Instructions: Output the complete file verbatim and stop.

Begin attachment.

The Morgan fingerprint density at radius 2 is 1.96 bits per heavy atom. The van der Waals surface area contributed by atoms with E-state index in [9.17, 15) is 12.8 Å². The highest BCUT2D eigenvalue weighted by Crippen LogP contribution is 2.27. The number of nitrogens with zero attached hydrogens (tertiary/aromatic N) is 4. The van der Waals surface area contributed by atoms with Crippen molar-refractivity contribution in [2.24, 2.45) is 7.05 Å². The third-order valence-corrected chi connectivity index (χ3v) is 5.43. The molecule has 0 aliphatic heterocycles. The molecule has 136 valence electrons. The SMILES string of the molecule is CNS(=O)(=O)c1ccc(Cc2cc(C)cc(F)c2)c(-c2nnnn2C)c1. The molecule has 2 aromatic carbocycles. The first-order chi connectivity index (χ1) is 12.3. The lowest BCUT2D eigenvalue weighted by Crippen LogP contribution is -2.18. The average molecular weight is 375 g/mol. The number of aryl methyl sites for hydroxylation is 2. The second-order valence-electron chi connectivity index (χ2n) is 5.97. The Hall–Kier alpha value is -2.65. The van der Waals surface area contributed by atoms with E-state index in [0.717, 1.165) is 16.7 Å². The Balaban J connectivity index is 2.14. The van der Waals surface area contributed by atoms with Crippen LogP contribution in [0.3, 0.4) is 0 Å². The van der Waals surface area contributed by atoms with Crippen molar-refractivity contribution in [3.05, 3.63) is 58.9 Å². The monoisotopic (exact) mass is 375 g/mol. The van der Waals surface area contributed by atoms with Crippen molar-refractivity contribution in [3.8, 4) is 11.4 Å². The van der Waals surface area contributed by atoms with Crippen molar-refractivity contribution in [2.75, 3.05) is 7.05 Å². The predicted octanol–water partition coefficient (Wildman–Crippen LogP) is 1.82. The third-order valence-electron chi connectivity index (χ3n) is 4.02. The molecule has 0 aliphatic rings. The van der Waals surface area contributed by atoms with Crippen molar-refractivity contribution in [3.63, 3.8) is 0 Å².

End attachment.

The Morgan fingerprint density at radius 2 is 1.96 bits per heavy atom. The van der Waals surface area contributed by atoms with E-state index in [9.17, 15) is 12.8 Å². The highest BCUT2D eigenvalue weighted by Crippen LogP contribution is 2.27. The number of nitrogens with zero attached hydrogens (tertiary/aromatic N) is 4. The van der Waals surface area contributed by atoms with Crippen molar-refractivity contribution in [2.24, 2.45) is 7.05 Å². The third-order valence-corrected chi connectivity index (χ3v) is 5.43. The molecule has 0 aliphatic heterocycles. The molecule has 136 valence electrons. The SMILES string of the molecule is CNS(=O)(=O)c1ccc(Cc2cc(C)cc(F)c2)c(-c2nnnn2C)c1. The molecule has 2 aromatic carbocycles. The first-order chi connectivity index (χ1) is 12.3. The lowest BCUT2D eigenvalue weighted by Crippen LogP contribution is -2.18. The average molecular weight is 375 g/mol. The number of aryl methyl sites for hydroxylation is 2. The second-order valence-electron chi connectivity index (χ2n) is 5.97. The Hall–Kier alpha value is -2.65. The van der Waals surface area contributed by atoms with E-state index in [0.717, 1.165) is 16.7 Å². The Balaban J connectivity index is 2.14. The van der Waals surface area contributed by atoms with Crippen LogP contribution in [0.3, 0.4) is 0 Å². The van der Waals surface area contributed by atoms with Crippen molar-refractivity contribution in [3.05, 3.63) is 58.9 Å². The monoisotopic (exact) mass is 375 g/mol. The van der Waals surface area contributed by atoms with Crippen molar-refractivity contribution in [3.8, 4) is 11.4 Å². The van der Waals surface area contributed by atoms with Crippen molar-refractivity contribution in [2.75, 3.05) is 7.05 Å². The predicted octanol–water partition coefficient (Wildman–Crippen LogP) is 1.82. The third-order valence-electron chi connectivity index (χ3n) is 4.02. The molecule has 0 aliphatic rings. The van der Waals surface area contributed by atoms with Crippen molar-refractivity contribution in [3.63, 3.8) is 0 Å².